HealthDay News — COVID-19 care is likely to get more expensive for Americans with the expiration of insurers’ temporary waivers on costs associated with treating the illness.

Earlier in the pandemic, patients did not have their normal copayments or deductibles for emergency department visits or hospital stays for COVID-19, and most tests were also free, The New York Times reported.

As the pandemic continues to rage nationwide, federal law still requires that insurers cover testing at no cost to patients when they have a medical reason for seeking care, such as exposure to the disease or a display of symptoms. However, more of the tests now being sought by Americans are for monitoring and do not qualify as a medical reason, The Times reported. For example, the federal rules for free COVID-19 tests have exemptions for routine workplace and school testing.


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Some patients have already received bills as high as $200 for routine screenings, according to patient documents submitted to a Times project tracking the costs of COVID-19 testing and treatment. However, “insurers are confronting the question about whether the costs of COVID treatment should fall on everyone, or just the individuals who have chosen not to get a vaccine,” Cynthia Cox, a vice president at the Kaiser Family Foundation who has researched how insurers are covering COVID-19 treatment, told The Times.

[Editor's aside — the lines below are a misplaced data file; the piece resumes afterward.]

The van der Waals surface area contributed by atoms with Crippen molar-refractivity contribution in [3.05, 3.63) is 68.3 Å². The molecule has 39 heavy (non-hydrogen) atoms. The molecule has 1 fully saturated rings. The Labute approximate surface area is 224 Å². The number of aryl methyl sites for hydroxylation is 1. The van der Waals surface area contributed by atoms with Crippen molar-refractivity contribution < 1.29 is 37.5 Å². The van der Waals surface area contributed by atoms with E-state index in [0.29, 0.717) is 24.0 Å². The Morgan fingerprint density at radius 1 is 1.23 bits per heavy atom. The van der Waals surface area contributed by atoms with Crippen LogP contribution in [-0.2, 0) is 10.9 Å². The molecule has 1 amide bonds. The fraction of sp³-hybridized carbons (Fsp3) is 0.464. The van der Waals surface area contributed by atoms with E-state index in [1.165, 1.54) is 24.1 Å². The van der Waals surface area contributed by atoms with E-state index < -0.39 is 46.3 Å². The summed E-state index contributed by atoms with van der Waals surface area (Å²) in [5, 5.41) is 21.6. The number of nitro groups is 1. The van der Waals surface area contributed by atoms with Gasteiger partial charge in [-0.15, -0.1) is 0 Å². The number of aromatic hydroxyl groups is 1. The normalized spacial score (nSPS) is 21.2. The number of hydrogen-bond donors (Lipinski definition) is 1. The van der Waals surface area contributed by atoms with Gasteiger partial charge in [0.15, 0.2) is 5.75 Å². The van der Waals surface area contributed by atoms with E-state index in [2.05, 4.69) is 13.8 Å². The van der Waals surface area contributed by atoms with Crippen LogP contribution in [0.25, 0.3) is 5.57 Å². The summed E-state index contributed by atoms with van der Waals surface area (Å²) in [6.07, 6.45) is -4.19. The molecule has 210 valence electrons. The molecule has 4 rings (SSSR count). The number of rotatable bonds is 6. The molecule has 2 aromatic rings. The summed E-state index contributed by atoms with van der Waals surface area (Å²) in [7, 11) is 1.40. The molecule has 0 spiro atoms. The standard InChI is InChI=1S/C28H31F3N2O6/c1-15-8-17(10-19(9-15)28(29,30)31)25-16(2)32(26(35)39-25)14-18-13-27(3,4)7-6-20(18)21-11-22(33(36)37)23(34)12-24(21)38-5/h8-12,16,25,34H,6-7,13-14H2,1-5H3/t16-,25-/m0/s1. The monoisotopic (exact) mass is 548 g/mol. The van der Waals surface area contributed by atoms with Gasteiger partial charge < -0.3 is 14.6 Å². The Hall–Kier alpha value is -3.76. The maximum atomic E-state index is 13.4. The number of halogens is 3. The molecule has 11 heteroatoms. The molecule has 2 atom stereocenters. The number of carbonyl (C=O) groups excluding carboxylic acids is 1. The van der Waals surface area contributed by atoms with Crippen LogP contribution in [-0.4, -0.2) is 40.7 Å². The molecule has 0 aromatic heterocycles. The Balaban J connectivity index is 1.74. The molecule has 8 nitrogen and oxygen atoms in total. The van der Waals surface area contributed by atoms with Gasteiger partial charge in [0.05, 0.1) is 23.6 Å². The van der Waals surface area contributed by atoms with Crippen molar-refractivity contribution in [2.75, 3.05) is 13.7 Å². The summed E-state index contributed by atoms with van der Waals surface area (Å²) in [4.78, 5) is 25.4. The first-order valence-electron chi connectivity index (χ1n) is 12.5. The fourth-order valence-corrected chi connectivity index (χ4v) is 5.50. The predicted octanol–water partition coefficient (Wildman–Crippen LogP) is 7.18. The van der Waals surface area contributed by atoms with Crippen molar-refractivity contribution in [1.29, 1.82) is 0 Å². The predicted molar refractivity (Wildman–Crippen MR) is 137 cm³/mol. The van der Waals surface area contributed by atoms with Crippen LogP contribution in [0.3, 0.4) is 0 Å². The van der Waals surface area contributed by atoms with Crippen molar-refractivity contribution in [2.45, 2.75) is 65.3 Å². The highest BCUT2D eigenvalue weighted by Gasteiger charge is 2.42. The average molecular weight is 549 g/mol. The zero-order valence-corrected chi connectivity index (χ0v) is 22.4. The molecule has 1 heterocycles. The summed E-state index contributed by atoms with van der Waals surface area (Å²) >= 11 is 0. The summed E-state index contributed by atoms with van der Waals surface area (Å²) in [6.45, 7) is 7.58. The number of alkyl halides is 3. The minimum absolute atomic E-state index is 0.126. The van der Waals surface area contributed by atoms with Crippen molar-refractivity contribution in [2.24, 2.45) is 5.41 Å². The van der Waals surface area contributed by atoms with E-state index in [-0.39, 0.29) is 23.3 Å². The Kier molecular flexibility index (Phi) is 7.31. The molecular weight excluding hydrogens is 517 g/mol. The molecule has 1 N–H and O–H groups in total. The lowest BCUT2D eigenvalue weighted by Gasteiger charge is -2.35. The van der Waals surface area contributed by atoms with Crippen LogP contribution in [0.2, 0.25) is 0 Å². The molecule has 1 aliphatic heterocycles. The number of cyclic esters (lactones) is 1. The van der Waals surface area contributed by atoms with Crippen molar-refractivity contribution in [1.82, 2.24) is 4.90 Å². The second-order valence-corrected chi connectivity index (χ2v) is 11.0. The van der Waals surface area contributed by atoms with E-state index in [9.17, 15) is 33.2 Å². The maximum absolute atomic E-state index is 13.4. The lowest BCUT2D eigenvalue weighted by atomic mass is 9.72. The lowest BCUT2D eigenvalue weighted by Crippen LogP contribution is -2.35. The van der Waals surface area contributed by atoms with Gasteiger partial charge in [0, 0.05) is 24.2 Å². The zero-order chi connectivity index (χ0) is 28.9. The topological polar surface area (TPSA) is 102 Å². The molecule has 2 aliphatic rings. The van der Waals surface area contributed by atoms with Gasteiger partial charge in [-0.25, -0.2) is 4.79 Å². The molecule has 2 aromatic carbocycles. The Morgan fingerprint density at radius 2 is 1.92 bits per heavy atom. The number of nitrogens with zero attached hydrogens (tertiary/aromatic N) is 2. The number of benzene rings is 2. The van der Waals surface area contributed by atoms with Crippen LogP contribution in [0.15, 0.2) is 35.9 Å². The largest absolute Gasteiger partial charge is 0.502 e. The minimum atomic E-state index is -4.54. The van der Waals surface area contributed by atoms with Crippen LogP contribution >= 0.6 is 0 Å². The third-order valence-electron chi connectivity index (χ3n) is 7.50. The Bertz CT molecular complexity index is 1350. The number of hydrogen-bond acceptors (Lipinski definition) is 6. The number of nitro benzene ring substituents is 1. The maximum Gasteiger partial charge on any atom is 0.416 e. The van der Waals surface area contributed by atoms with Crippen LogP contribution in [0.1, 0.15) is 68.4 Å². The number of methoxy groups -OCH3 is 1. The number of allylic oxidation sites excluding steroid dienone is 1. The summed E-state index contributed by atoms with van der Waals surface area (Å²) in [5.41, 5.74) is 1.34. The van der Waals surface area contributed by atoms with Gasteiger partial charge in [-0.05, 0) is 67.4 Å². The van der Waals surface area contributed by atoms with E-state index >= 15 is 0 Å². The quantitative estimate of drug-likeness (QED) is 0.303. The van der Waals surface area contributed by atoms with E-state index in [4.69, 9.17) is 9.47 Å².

Some of the highest bills are likely to be faced by COVID-19 patients who require extensive hospital care, and most of those patients are now unvaccinated. A recent Kaiser Family Foundation study revealed that 72 percent of large health plans are no longer making COVID-19 treatment free for patients. Unvaccinated people could also face other increased costs. Delta Air Lines and some other businesses plan to charge unvaccinated workers higher rates for insurance, pointing to high hospitalization costs for COVID-19, The Times reported.

Research shows that the average COVID-19 hospitalization costs about $40,000, while a longer stay that includes time in the intensive care unit or air ambulance transfer can cost many times more.

The New York Times Article